Facebook introduced Graph Search on Tuesday, but the new search tool can handle queries only within the social network. That limitation has opened up a big opportunity for Microsoft’s Bing search engine.
Graph Search will show users information from their Facebook network. For example, users can search for things like “people who live in Los Angeles,” “movies liked by my friends” or “photos of me and Jim Juarez.”
But for all other queries, Bing will handle the results.
That means that when users search for something such as “jay-z concerts 2012,” Facebook will pass off the search to Bing. Users then see Bing’s results on the left, and information from Facebook on the right. Users also will see Bing ads in both columns.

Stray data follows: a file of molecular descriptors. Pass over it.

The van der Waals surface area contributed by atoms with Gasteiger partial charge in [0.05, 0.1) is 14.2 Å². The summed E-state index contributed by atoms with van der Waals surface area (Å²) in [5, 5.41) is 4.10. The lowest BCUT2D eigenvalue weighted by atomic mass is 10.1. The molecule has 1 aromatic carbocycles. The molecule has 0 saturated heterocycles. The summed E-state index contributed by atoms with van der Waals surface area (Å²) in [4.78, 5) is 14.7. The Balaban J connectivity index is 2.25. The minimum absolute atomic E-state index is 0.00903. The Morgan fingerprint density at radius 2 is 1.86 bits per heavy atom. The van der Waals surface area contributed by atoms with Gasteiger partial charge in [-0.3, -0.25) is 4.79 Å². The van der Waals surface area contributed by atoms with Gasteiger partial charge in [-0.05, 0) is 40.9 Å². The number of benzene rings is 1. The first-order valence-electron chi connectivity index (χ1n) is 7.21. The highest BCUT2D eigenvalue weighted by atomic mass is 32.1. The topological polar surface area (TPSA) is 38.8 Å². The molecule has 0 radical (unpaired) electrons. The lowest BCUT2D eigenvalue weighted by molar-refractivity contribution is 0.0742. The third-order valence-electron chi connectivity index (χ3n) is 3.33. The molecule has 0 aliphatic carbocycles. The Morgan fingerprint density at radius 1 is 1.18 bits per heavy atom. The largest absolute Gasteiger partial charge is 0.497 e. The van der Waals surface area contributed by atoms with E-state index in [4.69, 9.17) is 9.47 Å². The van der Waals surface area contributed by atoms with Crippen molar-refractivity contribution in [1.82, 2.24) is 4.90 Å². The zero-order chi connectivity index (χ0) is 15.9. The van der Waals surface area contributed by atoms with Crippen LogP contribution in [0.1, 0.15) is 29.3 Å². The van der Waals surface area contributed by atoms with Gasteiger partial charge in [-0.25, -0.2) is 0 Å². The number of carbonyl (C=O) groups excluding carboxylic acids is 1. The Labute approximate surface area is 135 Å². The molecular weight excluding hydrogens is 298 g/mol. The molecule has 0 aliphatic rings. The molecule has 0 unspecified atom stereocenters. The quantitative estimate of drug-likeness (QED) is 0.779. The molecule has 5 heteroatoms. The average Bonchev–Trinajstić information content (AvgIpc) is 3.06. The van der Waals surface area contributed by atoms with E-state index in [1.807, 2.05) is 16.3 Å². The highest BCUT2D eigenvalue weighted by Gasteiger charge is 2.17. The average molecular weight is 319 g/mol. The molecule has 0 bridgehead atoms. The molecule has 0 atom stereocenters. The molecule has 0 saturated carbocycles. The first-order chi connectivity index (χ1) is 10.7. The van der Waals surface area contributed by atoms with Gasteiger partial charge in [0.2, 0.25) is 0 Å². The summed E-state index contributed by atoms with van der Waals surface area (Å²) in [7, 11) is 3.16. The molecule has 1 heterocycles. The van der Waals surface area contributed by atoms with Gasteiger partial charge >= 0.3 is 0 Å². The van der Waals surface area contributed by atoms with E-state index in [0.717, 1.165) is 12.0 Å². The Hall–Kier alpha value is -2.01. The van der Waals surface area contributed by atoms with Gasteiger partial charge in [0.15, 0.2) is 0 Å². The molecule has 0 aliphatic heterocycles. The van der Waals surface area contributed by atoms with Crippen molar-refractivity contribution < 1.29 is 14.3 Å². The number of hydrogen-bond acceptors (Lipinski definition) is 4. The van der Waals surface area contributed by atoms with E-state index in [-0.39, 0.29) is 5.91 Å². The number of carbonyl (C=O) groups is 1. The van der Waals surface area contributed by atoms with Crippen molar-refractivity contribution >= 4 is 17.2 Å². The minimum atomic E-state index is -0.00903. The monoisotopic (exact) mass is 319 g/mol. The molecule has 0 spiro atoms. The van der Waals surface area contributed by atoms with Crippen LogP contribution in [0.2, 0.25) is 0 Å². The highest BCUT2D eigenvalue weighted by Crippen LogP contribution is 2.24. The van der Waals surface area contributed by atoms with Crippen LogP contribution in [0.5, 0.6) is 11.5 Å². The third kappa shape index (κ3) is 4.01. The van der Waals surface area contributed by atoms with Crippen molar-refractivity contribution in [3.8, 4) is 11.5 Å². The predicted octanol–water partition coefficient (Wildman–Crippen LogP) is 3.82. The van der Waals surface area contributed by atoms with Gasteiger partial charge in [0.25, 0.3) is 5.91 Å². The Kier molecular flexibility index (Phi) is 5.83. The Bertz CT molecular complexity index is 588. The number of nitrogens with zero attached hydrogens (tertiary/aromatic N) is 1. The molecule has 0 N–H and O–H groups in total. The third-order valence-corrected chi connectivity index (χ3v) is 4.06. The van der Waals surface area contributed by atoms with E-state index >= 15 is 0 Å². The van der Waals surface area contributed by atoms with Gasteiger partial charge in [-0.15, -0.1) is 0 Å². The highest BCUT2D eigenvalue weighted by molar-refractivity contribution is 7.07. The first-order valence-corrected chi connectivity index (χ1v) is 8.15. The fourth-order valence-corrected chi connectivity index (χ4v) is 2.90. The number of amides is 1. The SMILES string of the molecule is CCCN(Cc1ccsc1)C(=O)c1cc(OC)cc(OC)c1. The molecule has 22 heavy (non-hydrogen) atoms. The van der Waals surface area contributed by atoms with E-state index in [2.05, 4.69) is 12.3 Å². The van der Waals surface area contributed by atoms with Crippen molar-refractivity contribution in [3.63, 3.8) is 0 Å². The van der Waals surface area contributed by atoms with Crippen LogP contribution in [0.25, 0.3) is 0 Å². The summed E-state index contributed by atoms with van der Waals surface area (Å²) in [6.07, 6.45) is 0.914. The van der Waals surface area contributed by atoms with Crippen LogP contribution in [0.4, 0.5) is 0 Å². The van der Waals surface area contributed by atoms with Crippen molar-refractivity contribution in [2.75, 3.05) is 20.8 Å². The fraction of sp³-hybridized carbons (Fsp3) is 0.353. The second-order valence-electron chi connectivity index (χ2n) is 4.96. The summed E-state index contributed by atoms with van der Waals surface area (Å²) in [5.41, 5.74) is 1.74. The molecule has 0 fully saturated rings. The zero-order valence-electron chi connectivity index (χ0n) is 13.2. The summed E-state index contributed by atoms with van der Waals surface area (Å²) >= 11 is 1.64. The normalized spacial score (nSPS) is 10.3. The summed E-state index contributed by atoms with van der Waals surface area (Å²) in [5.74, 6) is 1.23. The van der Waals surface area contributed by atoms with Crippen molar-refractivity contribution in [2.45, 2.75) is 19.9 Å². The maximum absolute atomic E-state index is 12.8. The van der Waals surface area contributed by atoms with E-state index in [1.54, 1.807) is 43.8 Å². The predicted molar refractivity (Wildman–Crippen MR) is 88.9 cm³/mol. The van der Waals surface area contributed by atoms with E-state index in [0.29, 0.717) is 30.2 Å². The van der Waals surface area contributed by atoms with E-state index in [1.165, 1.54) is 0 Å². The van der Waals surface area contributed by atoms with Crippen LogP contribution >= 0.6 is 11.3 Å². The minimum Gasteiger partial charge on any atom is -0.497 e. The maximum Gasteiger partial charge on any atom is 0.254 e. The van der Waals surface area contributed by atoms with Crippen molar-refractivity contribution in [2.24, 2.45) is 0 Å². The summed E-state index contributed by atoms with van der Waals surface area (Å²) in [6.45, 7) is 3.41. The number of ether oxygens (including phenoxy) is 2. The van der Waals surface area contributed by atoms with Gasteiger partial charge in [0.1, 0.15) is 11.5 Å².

That’s a major win for both Bing and Facebook should searching on the social network catch on. Microsoft gets access to Facebook’s more than 1 billion users, and Facebook gives users another reason to stay on its website longer.
But it could be a while before Bing begins to feel the impact.
Although Graph Search is launching Tuesday, it’s a limited beta release. Users have to sign up for a waiting list to get the feature, and Facebook said it is going to take its time rolling it out to more users. Additionally, Graph Search will only be available to English-speaking users for now. Facebook hasn’t said when the tool will expand to users who speak other languages.